March

Monday 10th May 2010

When do vegetables stop being vegetative and get sexual? What makes them do it? And what does that mean for the veg in your boxes? Understanding, predicting and manipulating vernalization, the trigger to plant sexuality, vexes us considerably. It can be caused by stress, particularly drought or unexpected cold, but in the normal run of a plant... continued

Monday 10th May 2010

After the coldest March on record we hope that there are no more heavy frosts in the pipeline as we head into April. The daffodils are reluctantly making their way into the world but there are no signs of flowers yet! Parsnips, leeks, peas, beans, onions and garlic are all safely in the ground. Stan will plant the rest of... continued

Monday 10th May 2010

Stan grows about 60 acres of vegetables for the boxes on Yaxley fen. The vast, flat and unique landscape of the fens has a fascinating history. East Anglia was once connected to mainland Europe by dry land, covered in primary forests. At the end of the ice age the forests were flooded, killing plants and trees. These fell and swampy conditions... continued

Monday 10th May 2010

Now we are well into March we are approaching the end of the stored UK crop of potatoes. We don't want to push the crop too far as the potatoes inevitably will get to a point where they start to soften and sprout as they make a last bid to regenerate. Our plans for the domestic crop should take us through... continued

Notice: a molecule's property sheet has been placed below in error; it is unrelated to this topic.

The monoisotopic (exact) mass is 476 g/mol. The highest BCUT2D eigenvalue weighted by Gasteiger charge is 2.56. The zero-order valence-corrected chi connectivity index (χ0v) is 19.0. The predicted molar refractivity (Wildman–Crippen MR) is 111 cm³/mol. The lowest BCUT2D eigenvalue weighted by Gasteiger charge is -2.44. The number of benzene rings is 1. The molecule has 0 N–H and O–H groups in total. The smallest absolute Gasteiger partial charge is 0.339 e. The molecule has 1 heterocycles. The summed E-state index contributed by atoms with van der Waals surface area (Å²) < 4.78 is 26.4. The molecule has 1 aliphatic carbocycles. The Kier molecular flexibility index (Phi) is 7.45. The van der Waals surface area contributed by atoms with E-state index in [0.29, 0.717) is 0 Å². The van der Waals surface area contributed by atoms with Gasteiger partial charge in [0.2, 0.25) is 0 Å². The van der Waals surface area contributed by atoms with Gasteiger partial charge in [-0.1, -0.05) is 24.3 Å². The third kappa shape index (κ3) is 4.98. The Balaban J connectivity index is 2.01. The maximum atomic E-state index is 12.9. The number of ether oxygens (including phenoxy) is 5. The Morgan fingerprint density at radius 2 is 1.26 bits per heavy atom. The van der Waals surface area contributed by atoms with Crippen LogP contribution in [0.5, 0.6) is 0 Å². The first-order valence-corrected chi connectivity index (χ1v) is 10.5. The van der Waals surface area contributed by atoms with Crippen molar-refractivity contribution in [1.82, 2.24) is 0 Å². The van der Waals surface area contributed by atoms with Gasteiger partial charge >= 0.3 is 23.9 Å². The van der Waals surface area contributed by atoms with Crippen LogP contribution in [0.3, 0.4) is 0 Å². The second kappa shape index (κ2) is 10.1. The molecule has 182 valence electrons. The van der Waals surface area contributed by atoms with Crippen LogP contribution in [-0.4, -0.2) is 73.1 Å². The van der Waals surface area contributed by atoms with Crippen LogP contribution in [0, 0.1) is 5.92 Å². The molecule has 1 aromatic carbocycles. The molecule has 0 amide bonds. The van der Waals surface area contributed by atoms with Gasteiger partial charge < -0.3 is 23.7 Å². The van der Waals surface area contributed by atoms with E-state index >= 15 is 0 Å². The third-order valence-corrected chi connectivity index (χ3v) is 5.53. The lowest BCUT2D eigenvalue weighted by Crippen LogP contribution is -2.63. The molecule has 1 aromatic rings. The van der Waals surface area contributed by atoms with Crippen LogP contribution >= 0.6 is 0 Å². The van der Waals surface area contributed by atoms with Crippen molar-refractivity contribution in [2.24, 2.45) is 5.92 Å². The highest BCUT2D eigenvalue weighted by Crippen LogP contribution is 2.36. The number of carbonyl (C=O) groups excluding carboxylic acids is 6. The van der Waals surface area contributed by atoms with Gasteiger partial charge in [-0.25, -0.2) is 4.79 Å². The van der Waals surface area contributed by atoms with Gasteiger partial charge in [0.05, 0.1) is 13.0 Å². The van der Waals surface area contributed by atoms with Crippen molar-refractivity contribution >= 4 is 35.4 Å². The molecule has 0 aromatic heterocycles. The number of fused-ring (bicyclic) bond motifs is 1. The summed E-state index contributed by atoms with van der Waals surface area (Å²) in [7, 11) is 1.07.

Monday 10th May 2010

I was asked by a child on one of our farm walks last year to describe the difference between a swede and a turnip. Without wanting to sink into any jokes about the England football manager team I found myself stumped. Characteristically the turnip is a smaller, whiter fleshed and not quite so sweet member of the brassica family but... continued

Monday 10th May 2010

The cold snap that we have experienced blowing in from the North Sea has mixed blessings for us. The lettuce and broad beans are all covered with a thin layer of fleece that offers some protection from the elements. But Stan has never grown lettuce on the peaty land in Yaxley before, so the impact of night temperatures that drop... continued

Monday 10th May 2010

The first blossom is out on the fruit trees and the grass has suddenly started growing as if it somehow knew there was time to be made up. The dairy cows are now outside by day getting their first taste of the real stuff for five months. After a Winter of chewing their way through about eight tonnes of silage... continued